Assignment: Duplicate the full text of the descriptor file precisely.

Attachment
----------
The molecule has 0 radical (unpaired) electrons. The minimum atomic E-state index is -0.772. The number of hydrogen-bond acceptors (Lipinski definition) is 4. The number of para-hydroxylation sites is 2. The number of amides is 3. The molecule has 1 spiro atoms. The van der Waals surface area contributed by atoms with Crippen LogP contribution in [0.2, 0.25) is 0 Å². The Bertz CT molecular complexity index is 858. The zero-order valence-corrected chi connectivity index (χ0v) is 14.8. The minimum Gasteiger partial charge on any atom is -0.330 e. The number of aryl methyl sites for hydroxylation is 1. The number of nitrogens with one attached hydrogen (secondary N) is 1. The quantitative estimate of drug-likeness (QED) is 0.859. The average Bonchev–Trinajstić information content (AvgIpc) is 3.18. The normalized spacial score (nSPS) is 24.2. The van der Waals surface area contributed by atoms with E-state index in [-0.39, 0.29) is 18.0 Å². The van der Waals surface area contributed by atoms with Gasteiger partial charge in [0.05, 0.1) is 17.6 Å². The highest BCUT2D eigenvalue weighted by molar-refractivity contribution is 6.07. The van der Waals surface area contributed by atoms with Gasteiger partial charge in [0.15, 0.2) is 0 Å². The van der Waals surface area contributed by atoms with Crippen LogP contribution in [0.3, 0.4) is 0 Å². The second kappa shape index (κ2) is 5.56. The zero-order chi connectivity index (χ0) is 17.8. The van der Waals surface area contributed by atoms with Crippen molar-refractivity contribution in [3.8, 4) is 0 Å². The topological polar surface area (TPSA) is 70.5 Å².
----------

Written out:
The molecule has 0 radical (unpaired) electrons. The minimum atomic E-state index is -0.772. The number of hydrogen-bond acceptors (Lipinski definition) is 4. The number of para-hydroxylation sites is 2. The number of amides is 3. The molecule has 1 spiro atoms. The van der Waals surface area contributed by atoms with Crippen LogP contribution in [0.2, 0.25) is 0 Å². The Bertz CT molecular complexity index is 858. The zero-order valence-corrected chi connectivity index (χ0v) is 14.8. The minimum Gasteiger partial charge on any atom is -0.330 e. The number of aryl methyl sites for hydroxylation is 1. The number of nitrogens with one attached hydrogen (secondary N) is 1. The quantitative estimate of drug-likeness (QED) is 0.859. The average Bonchev–Trinajstić information content (AvgIpc) is 3.18. The normalized spacial score (nSPS) is 24.2. The van der Waals surface area contributed by atoms with E-state index in [-0.39, 0.29) is 18.0 Å². The van der Waals surface area contributed by atoms with Gasteiger partial charge in [0.05, 0.1) is 17.6 Å². The highest BCUT2D eigenvalue weighted by molar-refractivity contribution is 6.07. The van der Waals surface area contributed by atoms with Gasteiger partial charge in [0.15, 0.2) is 0 Å². The van der Waals surface area contributed by atoms with Crippen LogP contribution in [0.3, 0.4) is 0 Å². The second kappa shape index (κ2) is 5.56. The zero-order chi connectivity index (χ0) is 17.8. The van der Waals surface area contributed by atoms with Crippen molar-refractivity contribution in [3.8, 4) is 0 Å². The topological polar surface area (TPSA) is 70.5 Å².